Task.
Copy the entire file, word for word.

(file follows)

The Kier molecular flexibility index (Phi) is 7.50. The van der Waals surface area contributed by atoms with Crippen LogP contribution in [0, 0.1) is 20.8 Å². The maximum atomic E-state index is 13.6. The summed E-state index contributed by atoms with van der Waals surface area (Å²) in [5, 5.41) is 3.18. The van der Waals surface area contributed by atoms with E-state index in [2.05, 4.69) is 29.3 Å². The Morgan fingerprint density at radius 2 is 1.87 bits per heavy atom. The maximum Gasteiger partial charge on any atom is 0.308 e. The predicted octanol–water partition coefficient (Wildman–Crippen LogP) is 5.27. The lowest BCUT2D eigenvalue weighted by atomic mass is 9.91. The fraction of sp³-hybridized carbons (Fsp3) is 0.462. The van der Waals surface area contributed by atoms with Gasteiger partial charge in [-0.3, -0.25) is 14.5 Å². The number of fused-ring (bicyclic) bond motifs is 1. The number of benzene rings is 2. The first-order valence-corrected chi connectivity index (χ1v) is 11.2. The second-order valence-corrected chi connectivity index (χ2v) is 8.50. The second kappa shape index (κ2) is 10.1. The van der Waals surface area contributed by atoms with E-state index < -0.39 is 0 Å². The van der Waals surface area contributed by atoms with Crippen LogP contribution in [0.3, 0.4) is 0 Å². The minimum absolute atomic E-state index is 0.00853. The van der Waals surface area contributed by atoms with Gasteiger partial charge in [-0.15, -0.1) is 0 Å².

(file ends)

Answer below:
The Kier molecular flexibility index (Phi) is 7.50. The van der Waals surface area contributed by atoms with Crippen LogP contribution in [0, 0.1) is 20.8 Å². The maximum atomic E-state index is 13.6. The summed E-state index contributed by atoms with van der Waals surface area (Å²) in [5, 5.41) is 3.18. The van der Waals surface area contributed by atoms with E-state index in [2.05, 4.69) is 29.3 Å². The Morgan fingerprint density at radius 2 is 1.87 bits per heavy atom. The maximum Gasteiger partial charge on any atom is 0.308 e. The predicted octanol–water partition coefficient (Wildman–Crippen LogP) is 5.27. The lowest BCUT2D eigenvalue weighted by atomic mass is 9.91. The fraction of sp³-hybridized carbons (Fsp3) is 0.462. The van der Waals surface area contributed by atoms with Gasteiger partial charge in [-0.3, -0.25) is 14.5 Å². The number of fused-ring (bicyclic) bond motifs is 1. The number of benzene rings is 2. The first-order valence-corrected chi connectivity index (χ1v) is 11.2. The second-order valence-corrected chi connectivity index (χ2v) is 8.50. The second kappa shape index (κ2) is 10.1. The van der Waals surface area contributed by atoms with E-state index < -0.39 is 0 Å². The van der Waals surface area contributed by atoms with Crippen LogP contribution in [0.3, 0.4) is 0 Å². The minimum absolute atomic E-state index is 0.00853. The van der Waals surface area contributed by atoms with Gasteiger partial charge in [-0.15, -0.1) is 0 Å².